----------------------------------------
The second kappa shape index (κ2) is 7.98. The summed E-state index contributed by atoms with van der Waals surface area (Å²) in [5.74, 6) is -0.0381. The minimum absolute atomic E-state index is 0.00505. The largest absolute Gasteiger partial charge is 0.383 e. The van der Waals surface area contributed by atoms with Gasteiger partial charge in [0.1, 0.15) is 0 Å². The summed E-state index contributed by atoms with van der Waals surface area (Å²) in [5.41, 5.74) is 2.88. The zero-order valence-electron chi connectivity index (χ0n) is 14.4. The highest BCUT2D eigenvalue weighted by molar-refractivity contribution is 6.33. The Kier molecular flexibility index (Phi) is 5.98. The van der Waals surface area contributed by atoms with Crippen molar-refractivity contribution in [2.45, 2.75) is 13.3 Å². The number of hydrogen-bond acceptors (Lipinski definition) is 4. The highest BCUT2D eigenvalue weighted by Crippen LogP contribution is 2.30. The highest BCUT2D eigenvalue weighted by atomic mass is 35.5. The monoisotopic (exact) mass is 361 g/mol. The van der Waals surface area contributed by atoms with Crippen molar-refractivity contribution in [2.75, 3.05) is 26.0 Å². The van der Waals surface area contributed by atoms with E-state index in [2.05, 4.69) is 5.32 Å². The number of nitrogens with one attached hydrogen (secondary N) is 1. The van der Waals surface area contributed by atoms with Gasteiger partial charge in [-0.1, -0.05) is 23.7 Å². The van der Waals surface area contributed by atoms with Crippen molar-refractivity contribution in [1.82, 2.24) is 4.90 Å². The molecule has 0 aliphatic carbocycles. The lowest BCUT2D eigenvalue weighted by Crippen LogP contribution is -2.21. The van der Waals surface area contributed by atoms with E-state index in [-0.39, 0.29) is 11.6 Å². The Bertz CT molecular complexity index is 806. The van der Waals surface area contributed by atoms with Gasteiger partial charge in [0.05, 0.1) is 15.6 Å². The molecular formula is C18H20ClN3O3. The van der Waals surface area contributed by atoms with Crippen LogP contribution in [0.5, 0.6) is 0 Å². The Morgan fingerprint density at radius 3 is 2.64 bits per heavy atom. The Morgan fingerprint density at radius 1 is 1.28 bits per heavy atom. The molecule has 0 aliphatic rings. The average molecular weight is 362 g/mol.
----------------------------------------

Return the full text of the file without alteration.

The second kappa shape index (κ2) is 7.98. The summed E-state index contributed by atoms with van der Waals surface area (Å²) in [5.74, 6) is -0.0381. The minimum absolute atomic E-state index is 0.00505. The largest absolute Gasteiger partial charge is 0.383 e. The van der Waals surface area contributed by atoms with Gasteiger partial charge in [0.1, 0.15) is 0 Å². The summed E-state index contributed by atoms with van der Waals surface area (Å²) in [5.41, 5.74) is 2.88. The zero-order valence-electron chi connectivity index (χ0n) is 14.4. The highest BCUT2D eigenvalue weighted by molar-refractivity contribution is 6.33. The Kier molecular flexibility index (Phi) is 5.98. The van der Waals surface area contributed by atoms with Crippen molar-refractivity contribution in [2.45, 2.75) is 13.3 Å². The number of hydrogen-bond acceptors (Lipinski definition) is 4. The highest BCUT2D eigenvalue weighted by Crippen LogP contribution is 2.30. The highest BCUT2D eigenvalue weighted by atomic mass is 35.5. The monoisotopic (exact) mass is 361 g/mol. The van der Waals surface area contributed by atoms with Crippen molar-refractivity contribution in [2.75, 3.05) is 26.0 Å². The van der Waals surface area contributed by atoms with E-state index in [2.05, 4.69) is 5.32 Å². The number of nitrogens with one attached hydrogen (secondary N) is 1. The van der Waals surface area contributed by atoms with Gasteiger partial charge in [-0.1, -0.05) is 23.7 Å². The van der Waals surface area contributed by atoms with Crippen molar-refractivity contribution in [1.82, 2.24) is 4.90 Å². The molecule has 0 aliphatic carbocycles. The lowest BCUT2D eigenvalue weighted by Crippen LogP contribution is -2.21. The van der Waals surface area contributed by atoms with E-state index in [-0.39, 0.29) is 11.6 Å². The Bertz CT molecular complexity index is 806. The van der Waals surface area contributed by atoms with Gasteiger partial charge in [0.05, 0.1) is 15.6 Å². The molecular formula is C18H20ClN3O3. The van der Waals surface area contributed by atoms with Crippen LogP contribution in [0.5, 0.6) is 0 Å². The Morgan fingerprint density at radius 3 is 2.64 bits per heavy atom. The Morgan fingerprint density at radius 1 is 1.28 bits per heavy atom. The molecule has 0 aliphatic rings. The average molecular weight is 362 g/mol.